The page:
– Use minimal energy.
– Enhance living and working environments for all people.
BIM has numerous advantages, but how does it support sustainability?
It’s time to see where BIM intersects with sustainability in achieving the goals of sustainable construction.
If we want more sustainable construction projects, it’s imperative to have a detailed analysis. And what can offer the best analysis if not the cutting-edge of BIM technology…
The BIM technology and its many advantages can help streamline sustainability at 3 key stages:
– Design phase
– Construction phase
– Operation phase
Let’s take a look at how BIM comes into play in each of these phases.
The design phase is arguably the most important phase of any construction project. This is where the bulk of the decisions are made that will determine the sustainability of the final product.
Fortunately, BIM can help increase transparency and collaboration in this critical stage.
In the past, designers often worked in silos, making it difficult to ensure that all the different disciplines were working towards the same goal. BIM changes that by providing a central platform where all the different designers, contractors, or energy engineers can work together.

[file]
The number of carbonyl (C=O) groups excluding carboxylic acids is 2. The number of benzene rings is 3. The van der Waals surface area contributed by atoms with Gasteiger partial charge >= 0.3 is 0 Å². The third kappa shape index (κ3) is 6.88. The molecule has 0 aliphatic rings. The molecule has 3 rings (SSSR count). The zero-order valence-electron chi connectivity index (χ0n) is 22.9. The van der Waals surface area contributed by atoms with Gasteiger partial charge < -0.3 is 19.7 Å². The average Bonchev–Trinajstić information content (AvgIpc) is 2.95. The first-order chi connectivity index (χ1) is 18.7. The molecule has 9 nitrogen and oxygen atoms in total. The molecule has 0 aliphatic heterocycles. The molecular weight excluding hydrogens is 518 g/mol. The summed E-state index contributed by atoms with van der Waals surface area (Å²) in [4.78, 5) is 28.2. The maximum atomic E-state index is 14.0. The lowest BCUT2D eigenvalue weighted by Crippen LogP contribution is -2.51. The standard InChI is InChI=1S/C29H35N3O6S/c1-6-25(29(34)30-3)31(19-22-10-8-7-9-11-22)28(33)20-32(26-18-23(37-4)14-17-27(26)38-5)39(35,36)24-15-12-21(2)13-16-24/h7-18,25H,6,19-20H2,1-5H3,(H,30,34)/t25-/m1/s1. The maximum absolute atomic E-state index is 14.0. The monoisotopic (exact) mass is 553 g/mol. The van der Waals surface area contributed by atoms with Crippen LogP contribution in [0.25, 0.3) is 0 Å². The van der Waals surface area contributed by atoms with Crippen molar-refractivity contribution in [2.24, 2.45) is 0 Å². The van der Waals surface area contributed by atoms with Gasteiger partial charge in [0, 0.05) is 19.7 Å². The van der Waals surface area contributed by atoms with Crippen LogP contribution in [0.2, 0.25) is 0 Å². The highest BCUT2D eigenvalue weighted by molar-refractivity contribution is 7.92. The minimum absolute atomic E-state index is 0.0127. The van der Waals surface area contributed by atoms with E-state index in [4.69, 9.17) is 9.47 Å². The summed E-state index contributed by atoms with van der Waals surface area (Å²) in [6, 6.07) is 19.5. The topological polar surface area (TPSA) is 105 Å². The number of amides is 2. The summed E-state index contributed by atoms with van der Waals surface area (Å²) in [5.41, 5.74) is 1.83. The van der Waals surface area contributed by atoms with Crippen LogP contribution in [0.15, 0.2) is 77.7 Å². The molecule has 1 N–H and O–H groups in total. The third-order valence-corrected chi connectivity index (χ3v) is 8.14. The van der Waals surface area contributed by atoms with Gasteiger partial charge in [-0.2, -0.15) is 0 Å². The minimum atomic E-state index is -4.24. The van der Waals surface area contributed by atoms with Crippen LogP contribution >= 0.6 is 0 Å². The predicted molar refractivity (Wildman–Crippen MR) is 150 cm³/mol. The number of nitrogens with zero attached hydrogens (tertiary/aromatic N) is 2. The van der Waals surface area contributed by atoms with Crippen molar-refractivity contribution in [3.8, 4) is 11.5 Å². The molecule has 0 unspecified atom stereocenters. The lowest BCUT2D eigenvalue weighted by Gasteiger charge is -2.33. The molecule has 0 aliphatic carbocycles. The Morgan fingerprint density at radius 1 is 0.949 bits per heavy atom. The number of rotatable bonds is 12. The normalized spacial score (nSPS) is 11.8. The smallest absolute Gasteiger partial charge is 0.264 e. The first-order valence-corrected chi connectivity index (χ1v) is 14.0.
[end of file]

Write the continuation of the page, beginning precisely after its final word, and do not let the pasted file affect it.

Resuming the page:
This not only makes it easier to spot potential problems, but it also allows for better communication and collaboration between the different disciplines in real-time, even before a single cent is spent on materials or supplies
In addition, BIM provides a more holistic view of the project that can help identify potential sustainability issues that might have been missed in a traditional design process.
BIM can also be used to simulate different construction scenarios to help find the most efficient and sustainable way to build the project.
All of this transparent information can then be used to create a more sustainable design that will save time and money in the construction phase.
The construction phase is where all the decisions made in the design phase are put into action.
This is often where projects run into trouble, as there is often a disconnect between the design and the construction. BIM can help bridge that gap by providing a more efficient way to build.
BIM-based prefabrication is one of the most efficient and sustainable ways to construct a building. Prefabrication is the process of manufacturing building components in a factory setting and then assembling them on-site.